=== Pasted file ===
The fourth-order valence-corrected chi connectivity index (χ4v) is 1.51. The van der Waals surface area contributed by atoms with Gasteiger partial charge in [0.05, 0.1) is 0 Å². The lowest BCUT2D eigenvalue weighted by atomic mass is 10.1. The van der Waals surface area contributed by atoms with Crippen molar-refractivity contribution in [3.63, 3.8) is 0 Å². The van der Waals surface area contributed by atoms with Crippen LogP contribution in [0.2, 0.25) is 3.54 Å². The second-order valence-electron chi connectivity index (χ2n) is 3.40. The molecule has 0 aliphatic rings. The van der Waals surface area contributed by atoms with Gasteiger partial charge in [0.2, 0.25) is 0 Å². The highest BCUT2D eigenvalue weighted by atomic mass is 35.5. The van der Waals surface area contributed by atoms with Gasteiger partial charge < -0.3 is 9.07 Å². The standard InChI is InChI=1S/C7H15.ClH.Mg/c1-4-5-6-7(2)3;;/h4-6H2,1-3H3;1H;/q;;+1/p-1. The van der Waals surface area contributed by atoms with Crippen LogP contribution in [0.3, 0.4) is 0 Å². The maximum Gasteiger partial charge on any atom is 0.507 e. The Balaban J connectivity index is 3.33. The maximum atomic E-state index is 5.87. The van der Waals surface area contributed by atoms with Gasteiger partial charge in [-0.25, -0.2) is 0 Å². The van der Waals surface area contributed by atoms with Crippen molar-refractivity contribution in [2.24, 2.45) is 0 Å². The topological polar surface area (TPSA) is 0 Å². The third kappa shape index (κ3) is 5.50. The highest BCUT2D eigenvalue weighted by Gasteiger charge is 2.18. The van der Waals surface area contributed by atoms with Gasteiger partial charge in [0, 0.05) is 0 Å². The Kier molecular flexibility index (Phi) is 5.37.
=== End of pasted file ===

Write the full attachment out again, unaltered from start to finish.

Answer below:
The fourth-order valence-corrected chi connectivity index (χ4v) is 1.51. The van der Waals surface area contributed by atoms with Gasteiger partial charge in [0.05, 0.1) is 0 Å². The lowest BCUT2D eigenvalue weighted by atomic mass is 10.1. The van der Waals surface area contributed by atoms with Crippen molar-refractivity contribution in [3.63, 3.8) is 0 Å². The van der Waals surface area contributed by atoms with Crippen LogP contribution in [0.2, 0.25) is 3.54 Å². The second-order valence-electron chi connectivity index (χ2n) is 3.40. The molecule has 0 aliphatic rings. The van der Waals surface area contributed by atoms with Gasteiger partial charge in [0.2, 0.25) is 0 Å². The highest BCUT2D eigenvalue weighted by atomic mass is 35.5. The van der Waals surface area contributed by atoms with Gasteiger partial charge < -0.3 is 9.07 Å². The standard InChI is InChI=1S/C7H15.ClH.Mg/c1-4-5-6-7(2)3;;/h4-6H2,1-3H3;1H;/q;;+1/p-1. The van der Waals surface area contributed by atoms with Crippen LogP contribution in [0.3, 0.4) is 0 Å². The maximum Gasteiger partial charge on any atom is 0.507 e. The Balaban J connectivity index is 3.33. The maximum atomic E-state index is 5.87. The van der Waals surface area contributed by atoms with Gasteiger partial charge in [-0.25, -0.2) is 0 Å². The van der Waals surface area contributed by atoms with Crippen molar-refractivity contribution in [2.24, 2.45) is 0 Å². The topological polar surface area (TPSA) is 0 Å². The third kappa shape index (κ3) is 5.50. The highest BCUT2D eigenvalue weighted by Gasteiger charge is 2.18. The van der Waals surface area contributed by atoms with Gasteiger partial charge in [0, 0.05) is 0 Å². The Kier molecular flexibility index (Phi) is 5.37.